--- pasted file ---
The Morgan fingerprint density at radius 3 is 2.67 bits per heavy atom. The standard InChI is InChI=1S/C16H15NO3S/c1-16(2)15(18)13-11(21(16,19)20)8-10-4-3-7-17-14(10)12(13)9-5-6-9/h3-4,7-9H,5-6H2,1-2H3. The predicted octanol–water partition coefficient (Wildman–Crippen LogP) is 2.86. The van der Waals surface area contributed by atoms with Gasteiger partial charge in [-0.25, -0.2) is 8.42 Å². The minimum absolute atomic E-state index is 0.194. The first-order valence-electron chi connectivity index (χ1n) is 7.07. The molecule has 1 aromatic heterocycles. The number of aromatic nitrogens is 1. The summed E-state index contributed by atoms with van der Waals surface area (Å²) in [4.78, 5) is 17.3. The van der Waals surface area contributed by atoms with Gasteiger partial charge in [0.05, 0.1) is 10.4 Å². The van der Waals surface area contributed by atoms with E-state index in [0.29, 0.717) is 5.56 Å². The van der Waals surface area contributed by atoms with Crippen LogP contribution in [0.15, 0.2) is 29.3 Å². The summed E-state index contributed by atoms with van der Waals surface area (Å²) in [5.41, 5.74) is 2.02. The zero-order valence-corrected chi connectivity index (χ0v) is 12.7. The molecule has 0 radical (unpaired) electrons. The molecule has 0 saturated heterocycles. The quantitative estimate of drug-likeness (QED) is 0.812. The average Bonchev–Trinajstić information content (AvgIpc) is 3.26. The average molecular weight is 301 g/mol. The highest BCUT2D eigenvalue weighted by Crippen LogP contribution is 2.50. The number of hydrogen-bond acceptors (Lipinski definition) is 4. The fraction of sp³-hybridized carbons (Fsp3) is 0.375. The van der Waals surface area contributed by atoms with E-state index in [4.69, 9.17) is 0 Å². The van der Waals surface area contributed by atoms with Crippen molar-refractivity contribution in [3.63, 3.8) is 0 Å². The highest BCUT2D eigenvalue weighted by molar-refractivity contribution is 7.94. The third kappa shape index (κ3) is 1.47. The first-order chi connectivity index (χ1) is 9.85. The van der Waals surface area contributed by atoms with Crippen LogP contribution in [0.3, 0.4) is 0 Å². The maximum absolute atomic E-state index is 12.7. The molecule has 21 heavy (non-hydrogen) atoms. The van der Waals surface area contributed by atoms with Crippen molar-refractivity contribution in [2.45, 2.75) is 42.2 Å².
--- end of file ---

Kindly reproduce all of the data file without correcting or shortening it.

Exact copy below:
The Morgan fingerprint density at radius 3 is 2.67 bits per heavy atom. The standard InChI is InChI=1S/C16H15NO3S/c1-16(2)15(18)13-11(21(16,19)20)8-10-4-3-7-17-14(10)12(13)9-5-6-9/h3-4,7-9H,5-6H2,1-2H3. The predicted octanol–water partition coefficient (Wildman–Crippen LogP) is 2.86. The van der Waals surface area contributed by atoms with Gasteiger partial charge in [-0.25, -0.2) is 8.42 Å². The minimum absolute atomic E-state index is 0.194. The first-order valence-electron chi connectivity index (χ1n) is 7.07. The molecule has 1 aromatic heterocycles. The number of aromatic nitrogens is 1. The summed E-state index contributed by atoms with van der Waals surface area (Å²) in [4.78, 5) is 17.3. The van der Waals surface area contributed by atoms with Gasteiger partial charge in [0.05, 0.1) is 10.4 Å². The van der Waals surface area contributed by atoms with E-state index in [0.29, 0.717) is 5.56 Å². The van der Waals surface area contributed by atoms with Crippen LogP contribution in [0.15, 0.2) is 29.3 Å². The summed E-state index contributed by atoms with van der Waals surface area (Å²) in [5.41, 5.74) is 2.02. The zero-order valence-corrected chi connectivity index (χ0v) is 12.7. The molecule has 0 radical (unpaired) electrons. The molecule has 0 saturated heterocycles. The quantitative estimate of drug-likeness (QED) is 0.812. The average Bonchev–Trinajstić information content (AvgIpc) is 3.26. The average molecular weight is 301 g/mol. The highest BCUT2D eigenvalue weighted by Crippen LogP contribution is 2.50. The number of hydrogen-bond acceptors (Lipinski definition) is 4. The fraction of sp³-hybridized carbons (Fsp3) is 0.375. The van der Waals surface area contributed by atoms with E-state index in [4.69, 9.17) is 0 Å². The van der Waals surface area contributed by atoms with Crippen molar-refractivity contribution in [3.63, 3.8) is 0 Å². The highest BCUT2D eigenvalue weighted by molar-refractivity contribution is 7.94. The third kappa shape index (κ3) is 1.47. The first-order chi connectivity index (χ1) is 9.85. The van der Waals surface area contributed by atoms with Crippen LogP contribution in [0.3, 0.4) is 0 Å². The maximum absolute atomic E-state index is 12.7. The molecule has 21 heavy (non-hydrogen) atoms. The van der Waals surface area contributed by atoms with Crippen molar-refractivity contribution in [2.45, 2.75) is 42.2 Å².